Cat Scratch Evil

Ted Nugent cracks me up.  In a good way.  As some of you may know, Ted is a rarity–a conservative rock and roller.  I do not cotton to some of views, finding them part and parcel of a particularly nasty and spiteful streak of conservatism.  Once in a while, though, the patron saint of crotch rock gets it right.

Evil is an uncomfortable subject to the 21st century mind.  In an age of slippery slopes and watery concepts, it has become unpopular to call evil, well, evil.  Instead, we use the word “evil” to describe things like the Fox News network.  No, Fox News is not evil.  Neither is the New York Times editorial page.  (Give me a second here–I am double-checking Paul Krugman.  OK, he comes back just short of evil.)

Evil is something so dark and so destructive that everyday people find it hard to imagine.  Someone who would bind and torture another for the sake of his/her own pleasure, for example.  Most of us have our “mean” moments, gaining some small ignoble pleasure from insulting others (see Paul Krugman reference above).  A few of us may get some perverse joy from the thought of punching someone else out.  But it is only a tiny number, an exclusive group, who relish the idea of inflicting unspeakable pain or death on a fellow human.  Explaining them is useless.  One who would act in such a way is to be ended on the spot if necessary, not explained.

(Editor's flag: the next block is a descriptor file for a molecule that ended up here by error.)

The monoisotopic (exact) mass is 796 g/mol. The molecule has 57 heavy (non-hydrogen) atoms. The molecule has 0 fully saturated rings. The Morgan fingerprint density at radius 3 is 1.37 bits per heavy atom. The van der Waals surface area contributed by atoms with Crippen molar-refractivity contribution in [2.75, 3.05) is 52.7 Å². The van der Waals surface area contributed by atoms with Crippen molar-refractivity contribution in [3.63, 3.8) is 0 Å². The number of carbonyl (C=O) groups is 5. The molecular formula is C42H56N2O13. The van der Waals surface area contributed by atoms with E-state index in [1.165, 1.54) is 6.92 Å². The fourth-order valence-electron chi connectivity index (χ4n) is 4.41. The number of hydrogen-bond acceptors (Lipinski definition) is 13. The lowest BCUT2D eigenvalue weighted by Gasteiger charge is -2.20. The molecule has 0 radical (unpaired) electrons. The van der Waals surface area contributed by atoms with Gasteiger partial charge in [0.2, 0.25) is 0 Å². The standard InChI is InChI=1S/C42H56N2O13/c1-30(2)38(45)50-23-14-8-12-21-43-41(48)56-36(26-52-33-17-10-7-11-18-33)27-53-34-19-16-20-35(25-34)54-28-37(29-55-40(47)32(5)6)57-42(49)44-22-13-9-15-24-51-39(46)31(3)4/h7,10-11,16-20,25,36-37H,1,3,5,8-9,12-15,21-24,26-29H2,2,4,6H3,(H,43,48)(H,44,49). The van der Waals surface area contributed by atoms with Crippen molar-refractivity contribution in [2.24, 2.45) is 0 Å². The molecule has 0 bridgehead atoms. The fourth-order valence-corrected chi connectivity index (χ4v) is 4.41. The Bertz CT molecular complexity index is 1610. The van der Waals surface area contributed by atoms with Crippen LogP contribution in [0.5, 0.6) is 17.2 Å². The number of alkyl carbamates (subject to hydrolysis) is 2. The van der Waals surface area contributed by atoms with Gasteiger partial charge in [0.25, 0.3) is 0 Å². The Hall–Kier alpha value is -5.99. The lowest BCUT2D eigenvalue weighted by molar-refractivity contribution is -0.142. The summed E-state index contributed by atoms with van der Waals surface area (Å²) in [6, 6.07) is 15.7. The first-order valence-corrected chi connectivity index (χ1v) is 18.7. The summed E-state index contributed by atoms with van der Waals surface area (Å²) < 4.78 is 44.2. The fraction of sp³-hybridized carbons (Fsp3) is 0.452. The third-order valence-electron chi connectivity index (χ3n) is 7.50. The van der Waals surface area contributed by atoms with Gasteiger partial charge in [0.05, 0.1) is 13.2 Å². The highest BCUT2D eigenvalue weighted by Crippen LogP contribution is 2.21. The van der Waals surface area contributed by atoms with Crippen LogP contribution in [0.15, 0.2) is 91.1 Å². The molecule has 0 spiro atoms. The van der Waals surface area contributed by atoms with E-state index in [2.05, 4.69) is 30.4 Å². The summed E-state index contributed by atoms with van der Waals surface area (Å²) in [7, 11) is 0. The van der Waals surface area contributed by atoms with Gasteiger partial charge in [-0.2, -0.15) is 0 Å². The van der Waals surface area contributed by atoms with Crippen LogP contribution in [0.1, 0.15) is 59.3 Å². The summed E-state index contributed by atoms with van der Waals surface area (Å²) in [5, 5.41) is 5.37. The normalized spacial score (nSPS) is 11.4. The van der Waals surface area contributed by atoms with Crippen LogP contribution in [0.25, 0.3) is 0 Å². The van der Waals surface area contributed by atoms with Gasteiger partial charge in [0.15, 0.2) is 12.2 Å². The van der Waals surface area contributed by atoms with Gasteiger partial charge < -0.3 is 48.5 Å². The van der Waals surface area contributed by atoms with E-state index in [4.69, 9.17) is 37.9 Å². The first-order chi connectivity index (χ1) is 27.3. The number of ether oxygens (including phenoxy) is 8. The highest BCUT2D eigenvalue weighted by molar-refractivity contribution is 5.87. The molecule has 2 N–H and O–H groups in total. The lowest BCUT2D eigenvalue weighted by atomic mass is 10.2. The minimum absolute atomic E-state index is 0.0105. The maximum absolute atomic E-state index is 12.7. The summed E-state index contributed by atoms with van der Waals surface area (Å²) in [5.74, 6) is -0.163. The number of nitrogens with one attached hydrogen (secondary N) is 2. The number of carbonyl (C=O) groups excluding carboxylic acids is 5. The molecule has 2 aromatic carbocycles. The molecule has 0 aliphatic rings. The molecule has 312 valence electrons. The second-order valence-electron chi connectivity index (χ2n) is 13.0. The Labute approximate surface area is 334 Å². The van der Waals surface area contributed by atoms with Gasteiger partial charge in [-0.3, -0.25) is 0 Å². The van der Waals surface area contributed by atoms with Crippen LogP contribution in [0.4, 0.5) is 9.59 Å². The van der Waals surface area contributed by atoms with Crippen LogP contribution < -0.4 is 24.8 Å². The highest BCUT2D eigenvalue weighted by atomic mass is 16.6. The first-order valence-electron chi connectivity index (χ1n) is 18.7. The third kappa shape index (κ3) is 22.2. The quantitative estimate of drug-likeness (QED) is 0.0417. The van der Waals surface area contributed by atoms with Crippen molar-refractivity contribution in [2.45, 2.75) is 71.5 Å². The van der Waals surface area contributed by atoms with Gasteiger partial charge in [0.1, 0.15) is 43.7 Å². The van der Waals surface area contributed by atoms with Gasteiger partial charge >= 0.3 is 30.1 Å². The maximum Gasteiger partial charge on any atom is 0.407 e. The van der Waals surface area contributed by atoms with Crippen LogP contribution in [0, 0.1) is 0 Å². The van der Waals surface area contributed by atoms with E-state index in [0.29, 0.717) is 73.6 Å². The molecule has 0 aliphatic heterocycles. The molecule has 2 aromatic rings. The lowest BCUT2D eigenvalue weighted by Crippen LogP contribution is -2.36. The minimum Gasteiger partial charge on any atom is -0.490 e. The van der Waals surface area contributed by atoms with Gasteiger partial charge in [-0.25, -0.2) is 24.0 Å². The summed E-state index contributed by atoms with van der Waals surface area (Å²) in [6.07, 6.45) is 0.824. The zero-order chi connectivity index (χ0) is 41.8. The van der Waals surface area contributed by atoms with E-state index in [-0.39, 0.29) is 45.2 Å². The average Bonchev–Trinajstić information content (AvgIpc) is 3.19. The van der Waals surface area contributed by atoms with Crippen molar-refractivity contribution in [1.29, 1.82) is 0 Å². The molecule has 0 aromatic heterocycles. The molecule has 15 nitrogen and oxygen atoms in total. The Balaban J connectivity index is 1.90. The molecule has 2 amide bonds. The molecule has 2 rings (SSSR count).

This is the heart of the issue Nugent raises.  In a world inhabited by enough evil people to make a difference, it pays to be ready. It is only in the recent history of humanity that we have been able to walk around relatively unaware and unconcerned with our physical safety.  Like the distracted grazer devoured by a hungry predator, though, we are still subject to fatal surprises.

Fortunately, our friend Ted does not descend to the level of the “carry a gun” bromide.  He, like me, supports gun rights.  At least in this article, however, he does not offer guns as the simple answer to a disturbing possibility.  Awareness and a warrior mentality are the key.  Learn to live happy, relaxed, and fun-loving while remembering what lurks in the bush.  Better to see and hear the hungry lion well before you need a gun.

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About Terry Noel

I am an Associate Professor of Management and Quantitative Methods at Illinois State University. My specialty is entrepreneurship.
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